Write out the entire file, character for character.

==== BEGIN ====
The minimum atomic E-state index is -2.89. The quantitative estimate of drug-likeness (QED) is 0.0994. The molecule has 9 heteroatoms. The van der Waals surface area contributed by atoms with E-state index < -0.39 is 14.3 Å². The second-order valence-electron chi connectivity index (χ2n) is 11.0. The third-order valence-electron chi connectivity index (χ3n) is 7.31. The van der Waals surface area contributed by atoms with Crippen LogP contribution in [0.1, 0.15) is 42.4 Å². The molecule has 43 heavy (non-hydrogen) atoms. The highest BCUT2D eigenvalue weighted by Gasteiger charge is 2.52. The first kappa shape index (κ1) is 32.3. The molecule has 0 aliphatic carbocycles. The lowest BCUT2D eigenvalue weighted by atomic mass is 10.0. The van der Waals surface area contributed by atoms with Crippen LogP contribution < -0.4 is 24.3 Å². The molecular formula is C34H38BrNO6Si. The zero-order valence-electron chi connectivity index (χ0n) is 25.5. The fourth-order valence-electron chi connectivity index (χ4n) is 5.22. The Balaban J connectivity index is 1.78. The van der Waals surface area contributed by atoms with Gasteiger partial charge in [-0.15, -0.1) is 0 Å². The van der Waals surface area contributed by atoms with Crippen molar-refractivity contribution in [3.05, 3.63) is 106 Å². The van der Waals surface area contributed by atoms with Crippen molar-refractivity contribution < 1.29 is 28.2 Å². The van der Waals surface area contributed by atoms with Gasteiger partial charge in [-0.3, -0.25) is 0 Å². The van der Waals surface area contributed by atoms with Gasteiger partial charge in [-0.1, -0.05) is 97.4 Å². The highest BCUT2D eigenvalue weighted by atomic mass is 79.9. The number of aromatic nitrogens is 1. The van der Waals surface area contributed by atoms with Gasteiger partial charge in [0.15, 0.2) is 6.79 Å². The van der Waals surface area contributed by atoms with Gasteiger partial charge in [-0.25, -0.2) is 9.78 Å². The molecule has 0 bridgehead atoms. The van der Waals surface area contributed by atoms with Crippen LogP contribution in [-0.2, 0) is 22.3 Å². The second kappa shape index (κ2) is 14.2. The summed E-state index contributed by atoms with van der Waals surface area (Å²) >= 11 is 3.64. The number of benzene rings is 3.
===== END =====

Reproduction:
The minimum atomic E-state index is -2.89. The quantitative estimate of drug-likeness (QED) is 0.0994. The molecule has 9 heteroatoms. The van der Waals surface area contributed by atoms with E-state index < -0.39 is 14.3 Å². The second-order valence-electron chi connectivity index (χ2n) is 11.0. The third-order valence-electron chi connectivity index (χ3n) is 7.31. The van der Waals surface area contributed by atoms with Crippen LogP contribution in [0.1, 0.15) is 42.4 Å². The molecule has 43 heavy (non-hydrogen) atoms. The highest BCUT2D eigenvalue weighted by Gasteiger charge is 2.52. The first kappa shape index (κ1) is 32.3. The molecule has 0 aliphatic carbocycles. The lowest BCUT2D eigenvalue weighted by atomic mass is 10.0. The van der Waals surface area contributed by atoms with Crippen LogP contribution < -0.4 is 24.3 Å². The molecular formula is C34H38BrNO6Si. The zero-order valence-electron chi connectivity index (χ0n) is 25.5. The fourth-order valence-electron chi connectivity index (χ4n) is 5.22. The Balaban J connectivity index is 1.78. The van der Waals surface area contributed by atoms with Gasteiger partial charge in [-0.15, -0.1) is 0 Å². The van der Waals surface area contributed by atoms with Crippen molar-refractivity contribution in [3.05, 3.63) is 106 Å². The van der Waals surface area contributed by atoms with Crippen molar-refractivity contribution < 1.29 is 28.2 Å². The van der Waals surface area contributed by atoms with Gasteiger partial charge in [-0.3, -0.25) is 0 Å². The van der Waals surface area contributed by atoms with Gasteiger partial charge in [-0.1, -0.05) is 97.4 Å². The highest BCUT2D eigenvalue weighted by atomic mass is 79.9. The number of aromatic nitrogens is 1. The van der Waals surface area contributed by atoms with Gasteiger partial charge in [0.15, 0.2) is 6.79 Å². The van der Waals surface area contributed by atoms with Gasteiger partial charge in [-0.25, -0.2) is 9.78 Å². The molecule has 0 bridgehead atoms. The van der Waals surface area contributed by atoms with Crippen LogP contribution in [-0.2, 0) is 22.3 Å². The second kappa shape index (κ2) is 14.2. The summed E-state index contributed by atoms with van der Waals surface area (Å²) >= 11 is 3.64. The number of benzene rings is 3.